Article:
A modest, respectful film chronicling the dark days of the early suffragist movement.
It’s a great relief that Suffragette isn’t a showy, glamorized, romantic period piece meant to wow us with its pretty locales and intricate costume design. The British suffragettes of the early 20th century deserve a more honest, grounded depiction than that, and that’s what director Sarah Gavron and writer Abi Morgan deliver. Their version of the suffragette movement is violent, thrilling and dirty. These women put everything on the line in the name of justice and equality, shattering windows and blowing up mailboxes at the risk of losing their jobs and families. Women may have won the right to vote here and in Britain a long time ago, but the tragedy is that many of the injustices the suffragettes rallied against in the past still stand strong today.
We see the movement through the eyes of Maud (Carey Mulligan), a working woman with a husband, Sonny (Ben Wishaw), and a son, George (Adam Michael Dodd). Maud’s not taken from the history books—she’s a composite of Morgan and Gavron’s research on suffragettes of the time, particularly those in the middle class. At the story’s outset she exists outside the suffragette circle, accepting of her lot working at a musty laundry where she’s sexually abused by her boss. Her inner activist is ignited when she sees suffragettes carrying out minor acts of vandalism all around East London in their fight for equal voting rights.
Almost by accident, Maud is recruited by her co-worker Violet (Anne-Marie Duff) and is further inspired by Edith Ellyn (Helena Bonham Carter), a suffragist leader who holds secret meetings in the pharmacy she runs. Leading the larger suffragist charge as figurehead is Emmeline Pankhurst (Meryl Streep), who gives Maud a jumpstart of empowerment and inspiration (we see her only briefly, but Streep knows how to make her minutes count). The women may not have a voice in parliament, but they’ve got bravery and conviction to spare.
As she gets caught up in suffragist activities, Maud begins to realize the true scale of her sacrifice for the movement. She’s thrown in jail (where she’s force-fed—a gruesome scene) and villainized by most of her community, and Sonny hasn’t the patience or understanding to tolerate her new life’s mission. He kicks her out of their tiny flat and forbids her from seeing George, leaving her fellow female foot soldiers as her only allies.
Mulligan has a gift that allows her to embody strength and delicateness at the same time, and few roles would be better served by her talents than that of Maud. Heartrending are the scenes in which Maud sneaks George away from school to spend a few precious hours of quality time; you can see joy and anguish in equal parts on Mulligan’s face as Maud savors her time with her son. Also great are Mulligan’s scenes with Brendan Gleeson, who plays a detectie heading up a suffragette surveillance operation. He’s the only almost-sympathetic figure on the oppressor’s side of the story (he empathizes with the suffragettes but ultimately does nothing to help them), though the film never ham-fistedly villainizes the men in the story. Other filmmakers might have made the story about some sort of ethical awakening on the men’s side, but Gavron and Morgan are more tasteful than that; their story is about the women’s fight for justice, period.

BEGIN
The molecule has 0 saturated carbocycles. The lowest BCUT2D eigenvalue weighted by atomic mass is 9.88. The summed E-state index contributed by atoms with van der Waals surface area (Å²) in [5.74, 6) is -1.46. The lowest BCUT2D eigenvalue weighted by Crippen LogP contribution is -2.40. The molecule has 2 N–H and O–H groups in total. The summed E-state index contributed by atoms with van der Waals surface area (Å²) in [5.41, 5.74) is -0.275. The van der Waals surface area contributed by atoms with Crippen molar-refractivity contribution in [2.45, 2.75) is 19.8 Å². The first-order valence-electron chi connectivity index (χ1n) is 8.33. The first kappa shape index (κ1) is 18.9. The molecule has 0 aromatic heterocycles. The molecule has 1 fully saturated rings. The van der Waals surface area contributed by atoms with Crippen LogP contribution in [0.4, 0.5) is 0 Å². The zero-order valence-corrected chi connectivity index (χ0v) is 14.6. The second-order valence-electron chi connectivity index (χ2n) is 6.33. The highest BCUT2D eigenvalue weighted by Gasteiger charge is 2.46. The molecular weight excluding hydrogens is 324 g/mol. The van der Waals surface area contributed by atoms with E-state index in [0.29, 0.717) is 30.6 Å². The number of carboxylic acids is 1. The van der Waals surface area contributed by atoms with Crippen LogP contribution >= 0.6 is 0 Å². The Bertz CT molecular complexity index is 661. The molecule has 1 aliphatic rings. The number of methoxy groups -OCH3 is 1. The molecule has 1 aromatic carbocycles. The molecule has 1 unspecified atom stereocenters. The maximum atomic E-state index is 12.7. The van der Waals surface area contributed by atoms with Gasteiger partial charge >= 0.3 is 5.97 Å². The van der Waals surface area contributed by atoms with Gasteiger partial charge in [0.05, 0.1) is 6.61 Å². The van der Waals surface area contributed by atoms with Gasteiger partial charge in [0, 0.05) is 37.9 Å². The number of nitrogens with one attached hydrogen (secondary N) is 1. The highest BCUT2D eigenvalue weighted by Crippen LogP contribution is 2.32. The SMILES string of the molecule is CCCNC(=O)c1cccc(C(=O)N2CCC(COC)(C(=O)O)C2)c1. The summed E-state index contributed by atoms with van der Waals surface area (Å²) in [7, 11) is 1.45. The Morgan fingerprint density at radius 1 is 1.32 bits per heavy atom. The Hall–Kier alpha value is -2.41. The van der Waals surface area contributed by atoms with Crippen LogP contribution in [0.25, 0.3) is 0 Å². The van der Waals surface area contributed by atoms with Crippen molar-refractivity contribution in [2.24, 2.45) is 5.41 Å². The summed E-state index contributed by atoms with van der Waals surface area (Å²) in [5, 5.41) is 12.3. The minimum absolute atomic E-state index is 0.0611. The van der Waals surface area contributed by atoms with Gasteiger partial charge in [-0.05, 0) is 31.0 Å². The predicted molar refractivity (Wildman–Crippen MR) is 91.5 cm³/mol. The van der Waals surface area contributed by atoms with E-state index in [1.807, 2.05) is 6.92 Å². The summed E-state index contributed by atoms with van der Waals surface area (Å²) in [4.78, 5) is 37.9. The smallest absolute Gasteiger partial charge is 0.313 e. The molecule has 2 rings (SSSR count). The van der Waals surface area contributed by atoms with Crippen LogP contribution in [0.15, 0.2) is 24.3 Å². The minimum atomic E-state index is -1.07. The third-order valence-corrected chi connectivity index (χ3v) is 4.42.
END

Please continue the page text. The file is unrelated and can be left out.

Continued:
There’s no effort to show off the film’s elaborate production design in a Hollywood-y way by Gavron, and that’s one of the film’s strengths. Every bit of East London we see looks detailed and painstakingly designed, but the characters are always the focus, which results in a more immersive period experience. This is the first movie ever to be allowed to film at the UK’s Houses of Parliament, and the filmmakers don’t squandor the opportunity by giving the location center stage. It’s the sign of a film made with dignity and care.
The thing working against Suffragette is that it’s not quite as rousing as you’d think it would be. It’s admirable in the way it respects the dark days these heroes endured to pave the way for future generations, but there’s something about the tone and pace of the movie that lacks an overarching sense of force and activist aggression, something a movie so unenamored with style could have done better with. On the other hand, I’ll take a melancholic but respectful historical drama over a glitzy, Oscar-bait-y one any day.